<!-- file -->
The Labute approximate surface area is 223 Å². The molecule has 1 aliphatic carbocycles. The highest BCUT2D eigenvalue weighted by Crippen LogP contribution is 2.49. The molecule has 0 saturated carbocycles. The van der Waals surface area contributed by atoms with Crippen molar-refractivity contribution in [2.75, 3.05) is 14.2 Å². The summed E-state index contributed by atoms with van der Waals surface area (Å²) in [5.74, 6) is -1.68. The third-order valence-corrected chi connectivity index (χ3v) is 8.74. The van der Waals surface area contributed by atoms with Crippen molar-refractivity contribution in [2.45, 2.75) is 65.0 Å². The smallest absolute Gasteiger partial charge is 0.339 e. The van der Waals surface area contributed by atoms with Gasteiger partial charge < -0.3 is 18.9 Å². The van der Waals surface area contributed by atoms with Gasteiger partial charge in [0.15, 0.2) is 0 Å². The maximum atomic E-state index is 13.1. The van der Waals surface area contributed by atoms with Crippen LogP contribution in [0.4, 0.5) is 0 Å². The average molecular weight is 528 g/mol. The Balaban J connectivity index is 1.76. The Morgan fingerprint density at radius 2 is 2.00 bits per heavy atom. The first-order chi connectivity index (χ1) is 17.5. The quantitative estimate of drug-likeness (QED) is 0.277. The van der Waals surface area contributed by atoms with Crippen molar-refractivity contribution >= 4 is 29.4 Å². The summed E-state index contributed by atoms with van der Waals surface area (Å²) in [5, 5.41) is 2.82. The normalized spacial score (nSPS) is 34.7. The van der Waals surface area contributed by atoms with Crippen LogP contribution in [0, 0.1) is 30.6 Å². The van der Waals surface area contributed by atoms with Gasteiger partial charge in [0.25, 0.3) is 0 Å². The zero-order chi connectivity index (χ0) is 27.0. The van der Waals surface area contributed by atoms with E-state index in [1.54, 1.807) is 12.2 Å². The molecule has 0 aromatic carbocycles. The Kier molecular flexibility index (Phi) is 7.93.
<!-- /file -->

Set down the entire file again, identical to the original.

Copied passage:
The Labute approximate surface area is 223 Å². The molecule has 1 aliphatic carbocycles. The highest BCUT2D eigenvalue weighted by Crippen LogP contribution is 2.49. The molecule has 0 saturated carbocycles. The van der Waals surface area contributed by atoms with Crippen molar-refractivity contribution in [2.75, 3.05) is 14.2 Å². The summed E-state index contributed by atoms with van der Waals surface area (Å²) in [5.74, 6) is -1.68. The third-order valence-corrected chi connectivity index (χ3v) is 8.74. The van der Waals surface area contributed by atoms with Crippen molar-refractivity contribution in [2.45, 2.75) is 65.0 Å². The smallest absolute Gasteiger partial charge is 0.339 e. The van der Waals surface area contributed by atoms with Gasteiger partial charge < -0.3 is 18.9 Å². The van der Waals surface area contributed by atoms with Gasteiger partial charge in [0.15, 0.2) is 0 Å². The maximum atomic E-state index is 13.1. The van der Waals surface area contributed by atoms with Crippen LogP contribution in [0.4, 0.5) is 0 Å². The average molecular weight is 528 g/mol. The Balaban J connectivity index is 1.76. The Morgan fingerprint density at radius 2 is 2.00 bits per heavy atom. The first-order chi connectivity index (χ1) is 17.5. The quantitative estimate of drug-likeness (QED) is 0.277. The van der Waals surface area contributed by atoms with Crippen molar-refractivity contribution >= 4 is 29.4 Å². The summed E-state index contributed by atoms with van der Waals surface area (Å²) in [5, 5.41) is 2.82. The normalized spacial score (nSPS) is 34.7. The van der Waals surface area contributed by atoms with Crippen LogP contribution in [0, 0.1) is 30.6 Å². The van der Waals surface area contributed by atoms with Gasteiger partial charge in [0.25, 0.3) is 0 Å². The zero-order chi connectivity index (χ0) is 27.0. The van der Waals surface area contributed by atoms with E-state index in [1.54, 1.807) is 12.2 Å². The molecule has 0 aromatic carbocycles. The Kier molecular flexibility index (Phi) is 7.93.